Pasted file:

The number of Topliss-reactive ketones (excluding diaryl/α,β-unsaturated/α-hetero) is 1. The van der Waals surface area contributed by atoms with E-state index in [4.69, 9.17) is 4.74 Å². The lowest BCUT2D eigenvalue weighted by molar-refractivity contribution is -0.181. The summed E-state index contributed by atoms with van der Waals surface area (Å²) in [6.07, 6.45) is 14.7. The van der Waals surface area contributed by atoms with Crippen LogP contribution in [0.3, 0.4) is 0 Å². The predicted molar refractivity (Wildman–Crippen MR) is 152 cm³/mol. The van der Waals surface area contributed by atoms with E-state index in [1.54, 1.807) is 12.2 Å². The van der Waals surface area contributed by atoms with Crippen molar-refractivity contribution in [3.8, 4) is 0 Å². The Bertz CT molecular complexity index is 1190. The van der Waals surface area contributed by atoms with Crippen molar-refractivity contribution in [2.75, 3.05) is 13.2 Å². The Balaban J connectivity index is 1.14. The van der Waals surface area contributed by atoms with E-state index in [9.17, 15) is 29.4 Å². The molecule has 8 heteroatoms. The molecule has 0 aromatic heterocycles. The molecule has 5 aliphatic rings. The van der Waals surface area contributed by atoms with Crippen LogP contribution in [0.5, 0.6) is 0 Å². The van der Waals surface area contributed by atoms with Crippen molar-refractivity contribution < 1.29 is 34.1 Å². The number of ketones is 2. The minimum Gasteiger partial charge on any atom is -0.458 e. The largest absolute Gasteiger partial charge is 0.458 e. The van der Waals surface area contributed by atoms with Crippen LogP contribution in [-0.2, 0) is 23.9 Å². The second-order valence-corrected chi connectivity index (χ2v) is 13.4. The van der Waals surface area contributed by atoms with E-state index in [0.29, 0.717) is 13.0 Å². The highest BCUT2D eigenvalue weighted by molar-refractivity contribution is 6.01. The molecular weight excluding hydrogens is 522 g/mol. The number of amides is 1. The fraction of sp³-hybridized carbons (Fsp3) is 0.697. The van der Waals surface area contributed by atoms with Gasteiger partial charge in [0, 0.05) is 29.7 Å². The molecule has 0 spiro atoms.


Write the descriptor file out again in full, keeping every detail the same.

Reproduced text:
The number of Topliss-reactive ketones (excluding diaryl/α,β-unsaturated/α-hetero) is 1. The van der Waals surface area contributed by atoms with E-state index in [4.69, 9.17) is 4.74 Å². The lowest BCUT2D eigenvalue weighted by molar-refractivity contribution is -0.181. The summed E-state index contributed by atoms with van der Waals surface area (Å²) in [6.07, 6.45) is 14.7. The van der Waals surface area contributed by atoms with Crippen LogP contribution in [0.3, 0.4) is 0 Å². The predicted molar refractivity (Wildman–Crippen MR) is 152 cm³/mol. The van der Waals surface area contributed by atoms with E-state index in [1.54, 1.807) is 12.2 Å². The van der Waals surface area contributed by atoms with Crippen molar-refractivity contribution in [3.8, 4) is 0 Å². The Bertz CT molecular complexity index is 1190. The van der Waals surface area contributed by atoms with Crippen molar-refractivity contribution in [2.75, 3.05) is 13.2 Å². The Balaban J connectivity index is 1.14. The van der Waals surface area contributed by atoms with E-state index in [9.17, 15) is 29.4 Å². The molecule has 8 heteroatoms. The molecule has 0 aromatic heterocycles. The molecule has 5 aliphatic rings. The van der Waals surface area contributed by atoms with Crippen LogP contribution in [0.5, 0.6) is 0 Å². The van der Waals surface area contributed by atoms with Crippen molar-refractivity contribution < 1.29 is 34.1 Å². The number of ketones is 2. The minimum Gasteiger partial charge on any atom is -0.458 e. The largest absolute Gasteiger partial charge is 0.458 e. The van der Waals surface area contributed by atoms with Crippen LogP contribution in [-0.2, 0) is 23.9 Å². The second-order valence-corrected chi connectivity index (χ2v) is 13.4. The van der Waals surface area contributed by atoms with E-state index in [0.29, 0.717) is 13.0 Å². The highest BCUT2D eigenvalue weighted by molar-refractivity contribution is 6.01. The molecular weight excluding hydrogens is 522 g/mol. The number of amides is 1. The fraction of sp³-hybridized carbons (Fsp3) is 0.697. The van der Waals surface area contributed by atoms with Gasteiger partial charge in [0, 0.05) is 29.7 Å². The molecule has 0 spiro atoms.